From the time of its establishment in 1948, Israel has been at the forefront of agricultural research & development. Since then, the Startup Nation has evolved from an agrarian powerhouse to a hotbed for high-tech companies’ R&D headquarters.
Under the pressure of its far larger and often hostile neighbors, Israel and its government began to realize that in order to survive it would need to direct much of its resources toward developing technologies.
Just four years later, University R&D hit the Technion Institute, and has since been one of the leading contributors of patents and developments in agriculture, science, medicine, and of course, technology. In 1968, the government elected to establish a national office for a Chief Scientist, often referred to today as Matimop. This department plays an important role in creating the funds for, as well as advising certain R&D projects that have shown their potential. Matimop provides grants to further R&D projects in the areas of communication, electronics, software, and other developments.
Israeli R&D Today
Since the establishment of this office and the appointment of a chief scientist to oversee R&D operations in Israel, dozens of the most influential and successful companies have opted for R&D centers in Israel. According to the Israel Ministry of Foreign Affairs, Israel currently hosts 1,800 R&D-based companies, which together, have generated $20 billion from export of goods. Furthermore, the government budget for R&D has risen substantially, and continues to be the highest among any country. In 2011, Israeli R&D accounted for 4.39 percent of the country’s GDP, considerably more than the United States’ 2.77 percent.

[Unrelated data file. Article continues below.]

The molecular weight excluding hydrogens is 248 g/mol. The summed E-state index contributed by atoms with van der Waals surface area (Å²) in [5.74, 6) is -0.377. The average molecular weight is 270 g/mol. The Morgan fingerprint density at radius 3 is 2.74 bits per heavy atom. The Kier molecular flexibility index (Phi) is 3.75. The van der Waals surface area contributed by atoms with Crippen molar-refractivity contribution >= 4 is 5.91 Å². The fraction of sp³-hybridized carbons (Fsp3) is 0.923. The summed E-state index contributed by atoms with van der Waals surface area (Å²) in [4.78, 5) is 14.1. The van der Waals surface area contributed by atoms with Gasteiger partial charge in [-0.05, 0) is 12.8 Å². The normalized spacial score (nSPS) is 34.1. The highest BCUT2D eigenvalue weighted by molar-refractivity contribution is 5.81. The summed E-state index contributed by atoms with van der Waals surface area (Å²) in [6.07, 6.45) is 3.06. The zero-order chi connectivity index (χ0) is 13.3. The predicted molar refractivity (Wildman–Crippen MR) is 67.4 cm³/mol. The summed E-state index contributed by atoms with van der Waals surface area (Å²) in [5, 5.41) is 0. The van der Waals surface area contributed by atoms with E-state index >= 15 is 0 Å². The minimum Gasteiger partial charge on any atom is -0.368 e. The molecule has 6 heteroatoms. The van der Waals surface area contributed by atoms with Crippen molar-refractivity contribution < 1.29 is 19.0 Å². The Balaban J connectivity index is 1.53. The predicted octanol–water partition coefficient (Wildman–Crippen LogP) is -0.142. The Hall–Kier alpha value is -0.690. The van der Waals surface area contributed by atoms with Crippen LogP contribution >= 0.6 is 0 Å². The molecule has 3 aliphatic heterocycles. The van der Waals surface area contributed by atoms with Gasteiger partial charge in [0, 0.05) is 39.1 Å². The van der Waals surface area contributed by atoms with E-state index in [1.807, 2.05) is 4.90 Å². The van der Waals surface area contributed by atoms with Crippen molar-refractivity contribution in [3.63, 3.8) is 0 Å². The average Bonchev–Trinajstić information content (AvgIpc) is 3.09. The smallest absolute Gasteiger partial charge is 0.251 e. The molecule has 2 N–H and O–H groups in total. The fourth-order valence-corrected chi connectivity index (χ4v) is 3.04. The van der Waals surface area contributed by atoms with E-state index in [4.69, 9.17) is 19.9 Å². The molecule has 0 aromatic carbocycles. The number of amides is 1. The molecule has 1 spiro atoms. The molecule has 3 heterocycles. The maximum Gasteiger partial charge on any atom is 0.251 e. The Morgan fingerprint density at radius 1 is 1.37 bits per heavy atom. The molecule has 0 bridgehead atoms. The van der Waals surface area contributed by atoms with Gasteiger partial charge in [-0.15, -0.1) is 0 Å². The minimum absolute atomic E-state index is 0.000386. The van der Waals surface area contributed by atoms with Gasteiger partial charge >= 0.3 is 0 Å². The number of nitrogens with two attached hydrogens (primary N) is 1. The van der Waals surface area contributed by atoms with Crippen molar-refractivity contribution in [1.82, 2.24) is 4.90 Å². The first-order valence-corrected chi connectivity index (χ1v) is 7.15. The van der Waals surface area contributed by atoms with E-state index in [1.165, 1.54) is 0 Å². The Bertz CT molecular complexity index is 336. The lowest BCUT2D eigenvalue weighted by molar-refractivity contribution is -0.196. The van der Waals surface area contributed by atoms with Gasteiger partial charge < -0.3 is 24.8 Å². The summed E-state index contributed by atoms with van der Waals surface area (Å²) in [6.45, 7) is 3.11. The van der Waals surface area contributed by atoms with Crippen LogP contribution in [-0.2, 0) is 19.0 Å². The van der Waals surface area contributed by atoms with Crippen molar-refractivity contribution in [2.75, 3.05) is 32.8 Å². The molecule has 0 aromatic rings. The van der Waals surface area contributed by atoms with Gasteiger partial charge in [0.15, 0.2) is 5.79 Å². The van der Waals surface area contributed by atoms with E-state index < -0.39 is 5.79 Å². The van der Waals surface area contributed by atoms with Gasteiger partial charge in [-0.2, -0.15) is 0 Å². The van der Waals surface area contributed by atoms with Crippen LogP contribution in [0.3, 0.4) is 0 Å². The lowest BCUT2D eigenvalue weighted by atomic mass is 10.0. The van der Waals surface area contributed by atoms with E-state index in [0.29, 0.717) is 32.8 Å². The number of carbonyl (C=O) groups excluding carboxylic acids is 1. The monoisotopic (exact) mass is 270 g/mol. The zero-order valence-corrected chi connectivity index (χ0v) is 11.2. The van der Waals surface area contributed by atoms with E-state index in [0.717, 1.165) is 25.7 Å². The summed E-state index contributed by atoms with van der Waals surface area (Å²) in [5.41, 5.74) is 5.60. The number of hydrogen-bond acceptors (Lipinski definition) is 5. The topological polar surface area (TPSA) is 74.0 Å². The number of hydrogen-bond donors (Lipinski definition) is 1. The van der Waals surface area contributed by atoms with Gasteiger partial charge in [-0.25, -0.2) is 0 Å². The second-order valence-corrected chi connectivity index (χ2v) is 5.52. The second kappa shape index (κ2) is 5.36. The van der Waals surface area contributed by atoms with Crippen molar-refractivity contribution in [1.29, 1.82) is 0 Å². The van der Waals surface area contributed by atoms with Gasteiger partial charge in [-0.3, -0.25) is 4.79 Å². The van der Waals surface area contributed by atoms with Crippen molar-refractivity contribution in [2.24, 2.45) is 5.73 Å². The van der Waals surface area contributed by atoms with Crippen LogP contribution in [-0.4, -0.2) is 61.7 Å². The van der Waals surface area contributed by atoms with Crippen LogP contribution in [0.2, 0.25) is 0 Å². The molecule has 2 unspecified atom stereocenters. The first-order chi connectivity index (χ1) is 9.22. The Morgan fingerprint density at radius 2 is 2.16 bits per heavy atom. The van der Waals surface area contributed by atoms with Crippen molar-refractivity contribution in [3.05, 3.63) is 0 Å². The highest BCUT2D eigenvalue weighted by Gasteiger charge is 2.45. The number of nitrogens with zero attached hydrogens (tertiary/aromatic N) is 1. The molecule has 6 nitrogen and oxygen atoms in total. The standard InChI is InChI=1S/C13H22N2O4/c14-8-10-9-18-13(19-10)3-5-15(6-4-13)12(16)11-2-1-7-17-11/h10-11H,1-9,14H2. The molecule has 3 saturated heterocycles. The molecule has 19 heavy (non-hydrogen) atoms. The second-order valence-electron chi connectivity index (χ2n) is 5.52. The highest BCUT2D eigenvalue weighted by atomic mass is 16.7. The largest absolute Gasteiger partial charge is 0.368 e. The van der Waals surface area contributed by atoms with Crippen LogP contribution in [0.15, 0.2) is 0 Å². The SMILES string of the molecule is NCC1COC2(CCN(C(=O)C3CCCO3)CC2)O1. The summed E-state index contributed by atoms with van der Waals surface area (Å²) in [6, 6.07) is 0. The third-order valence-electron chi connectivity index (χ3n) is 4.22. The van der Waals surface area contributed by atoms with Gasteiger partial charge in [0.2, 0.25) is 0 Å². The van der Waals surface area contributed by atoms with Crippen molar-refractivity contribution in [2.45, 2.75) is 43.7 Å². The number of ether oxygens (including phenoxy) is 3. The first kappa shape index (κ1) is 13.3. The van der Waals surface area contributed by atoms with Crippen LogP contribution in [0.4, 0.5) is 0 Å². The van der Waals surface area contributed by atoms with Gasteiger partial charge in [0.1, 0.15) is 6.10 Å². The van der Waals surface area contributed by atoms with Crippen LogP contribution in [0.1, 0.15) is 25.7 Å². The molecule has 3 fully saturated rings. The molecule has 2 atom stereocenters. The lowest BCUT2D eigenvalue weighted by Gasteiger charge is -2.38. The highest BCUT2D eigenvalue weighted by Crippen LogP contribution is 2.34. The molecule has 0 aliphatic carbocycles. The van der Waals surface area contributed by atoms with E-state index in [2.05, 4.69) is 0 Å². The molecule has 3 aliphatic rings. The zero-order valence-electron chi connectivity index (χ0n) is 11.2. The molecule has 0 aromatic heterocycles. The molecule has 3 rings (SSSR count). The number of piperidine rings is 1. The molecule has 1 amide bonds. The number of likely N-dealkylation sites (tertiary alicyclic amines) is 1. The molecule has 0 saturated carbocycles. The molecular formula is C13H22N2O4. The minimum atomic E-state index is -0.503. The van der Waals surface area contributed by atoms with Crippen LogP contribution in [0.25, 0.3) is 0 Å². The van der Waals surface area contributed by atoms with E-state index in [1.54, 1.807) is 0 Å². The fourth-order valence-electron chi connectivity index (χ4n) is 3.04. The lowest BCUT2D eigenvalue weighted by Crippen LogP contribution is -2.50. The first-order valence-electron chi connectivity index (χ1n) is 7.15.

At the Forefront of the Tech World
Israel’s incredible success when it comes to startups is no secret, and some of the world’s largest and most well known companies are firmly grounded in the Startup Nation. Though Israel has exemplified its proficiency and progress in agriculture, academia, the sciences, medical and pharmaceutical advancements, technology has proven to be the chief player in the Israeli R&D industry. Multinational monoliths in the tech sector have R&D centers in Israel, including companies such as Intel, IBM, BMC Software, Cisco, HP, and Motorola.
Among the largest R&D centers in Israel are Intel and HP. Since 1974, Intel has expanded far beyond its first non-U.S. production center, taking responsibility for 20 percent of all high-tech exports, and 10 percent of its total exports. For HP, a large chunk of the company’s business comes directly from Israel. According to Raffi Margaliot, General Manger of HP Software in Israel, 55 percent of HP’s software releases in 2012 were made possible by the company’s center at the Technion Institute in Haifa.
R&D in 2014 and Beyond
One of Intel’s Vice-Presidents, Rony Friedman, is confident that regardless of the company’s future, its R&D facilities in Israel will continue to play a major part in the company’s success, and that the relationship between Intel headquarters and Israel will continue to develop and grow.
Israel on the Rise, Again
On the whole, Israeli R&D companies are contributing to the rapid growth in Israeli GNP, which has been rising steadily at around 5-6 percent annually according to the Israel Ministry of Foreign Affairs. Fraught with R&D centers and facilities belonging to the largest and most valuable companies in the world, Israel will hit the ground running in the area of R&D, and undoubtedly continue to stimulate the country’s rising GNP and overall success.
|Jonathan Pressman is a student at Franklin & Marshall College studying English literature and Judaic Studies. He is a correspondent for Lancaster Newspapers Inc.|